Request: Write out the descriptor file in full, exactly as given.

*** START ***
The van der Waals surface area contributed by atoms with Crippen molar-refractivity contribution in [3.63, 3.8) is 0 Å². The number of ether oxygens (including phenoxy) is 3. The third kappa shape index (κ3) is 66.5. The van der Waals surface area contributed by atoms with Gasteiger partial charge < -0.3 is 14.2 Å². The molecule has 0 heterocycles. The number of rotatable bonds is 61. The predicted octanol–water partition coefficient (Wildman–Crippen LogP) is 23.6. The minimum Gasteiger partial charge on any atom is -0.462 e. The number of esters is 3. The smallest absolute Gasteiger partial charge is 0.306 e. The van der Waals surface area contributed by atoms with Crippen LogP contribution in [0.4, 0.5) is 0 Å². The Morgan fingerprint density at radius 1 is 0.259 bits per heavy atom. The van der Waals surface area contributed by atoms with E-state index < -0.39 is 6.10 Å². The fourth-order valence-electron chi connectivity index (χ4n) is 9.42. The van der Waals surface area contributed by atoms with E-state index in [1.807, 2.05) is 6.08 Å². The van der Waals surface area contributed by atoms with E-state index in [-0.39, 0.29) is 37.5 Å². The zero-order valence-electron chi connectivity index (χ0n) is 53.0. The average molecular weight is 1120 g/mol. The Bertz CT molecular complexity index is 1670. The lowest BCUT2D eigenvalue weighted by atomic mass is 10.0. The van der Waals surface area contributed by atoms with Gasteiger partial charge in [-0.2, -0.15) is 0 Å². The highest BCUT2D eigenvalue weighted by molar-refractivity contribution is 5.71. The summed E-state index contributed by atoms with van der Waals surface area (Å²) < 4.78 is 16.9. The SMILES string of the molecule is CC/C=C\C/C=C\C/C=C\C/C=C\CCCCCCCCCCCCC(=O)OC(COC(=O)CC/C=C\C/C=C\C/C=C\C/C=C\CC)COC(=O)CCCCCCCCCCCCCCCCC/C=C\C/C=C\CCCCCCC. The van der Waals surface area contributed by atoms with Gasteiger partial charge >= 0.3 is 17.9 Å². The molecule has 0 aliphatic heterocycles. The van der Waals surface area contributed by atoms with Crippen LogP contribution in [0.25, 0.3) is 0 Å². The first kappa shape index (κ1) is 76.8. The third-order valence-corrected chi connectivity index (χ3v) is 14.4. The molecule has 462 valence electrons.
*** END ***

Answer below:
The van der Waals surface area contributed by atoms with Crippen molar-refractivity contribution in [3.63, 3.8) is 0 Å². The number of ether oxygens (including phenoxy) is 3. The third kappa shape index (κ3) is 66.5. The van der Waals surface area contributed by atoms with Gasteiger partial charge < -0.3 is 14.2 Å². The molecule has 0 heterocycles. The number of rotatable bonds is 61. The predicted octanol–water partition coefficient (Wildman–Crippen LogP) is 23.6. The minimum Gasteiger partial charge on any atom is -0.462 e. The number of esters is 3. The smallest absolute Gasteiger partial charge is 0.306 e. The van der Waals surface area contributed by atoms with Crippen LogP contribution in [0.4, 0.5) is 0 Å². The Morgan fingerprint density at radius 1 is 0.259 bits per heavy atom. The van der Waals surface area contributed by atoms with E-state index < -0.39 is 6.10 Å². The fourth-order valence-electron chi connectivity index (χ4n) is 9.42. The van der Waals surface area contributed by atoms with E-state index in [1.807, 2.05) is 6.08 Å². The van der Waals surface area contributed by atoms with E-state index in [-0.39, 0.29) is 37.5 Å². The zero-order valence-electron chi connectivity index (χ0n) is 53.0. The average molecular weight is 1120 g/mol. The Bertz CT molecular complexity index is 1670. The lowest BCUT2D eigenvalue weighted by atomic mass is 10.0. The van der Waals surface area contributed by atoms with Gasteiger partial charge in [-0.2, -0.15) is 0 Å². The highest BCUT2D eigenvalue weighted by molar-refractivity contribution is 5.71. The summed E-state index contributed by atoms with van der Waals surface area (Å²) < 4.78 is 16.9. The SMILES string of the molecule is CC/C=C\C/C=C\C/C=C\C/C=C\CCCCCCCCCCCCC(=O)OC(COC(=O)CC/C=C\C/C=C\C/C=C\C/C=C\CC)COC(=O)CCCCCCCCCCCCCCCCC/C=C\C/C=C\CCCCCCC. The van der Waals surface area contributed by atoms with Gasteiger partial charge >= 0.3 is 17.9 Å². The molecule has 0 aliphatic heterocycles. The van der Waals surface area contributed by atoms with Crippen LogP contribution in [0.25, 0.3) is 0 Å². The first kappa shape index (κ1) is 76.8. The third-order valence-corrected chi connectivity index (χ3v) is 14.4. The molecule has 462 valence electrons.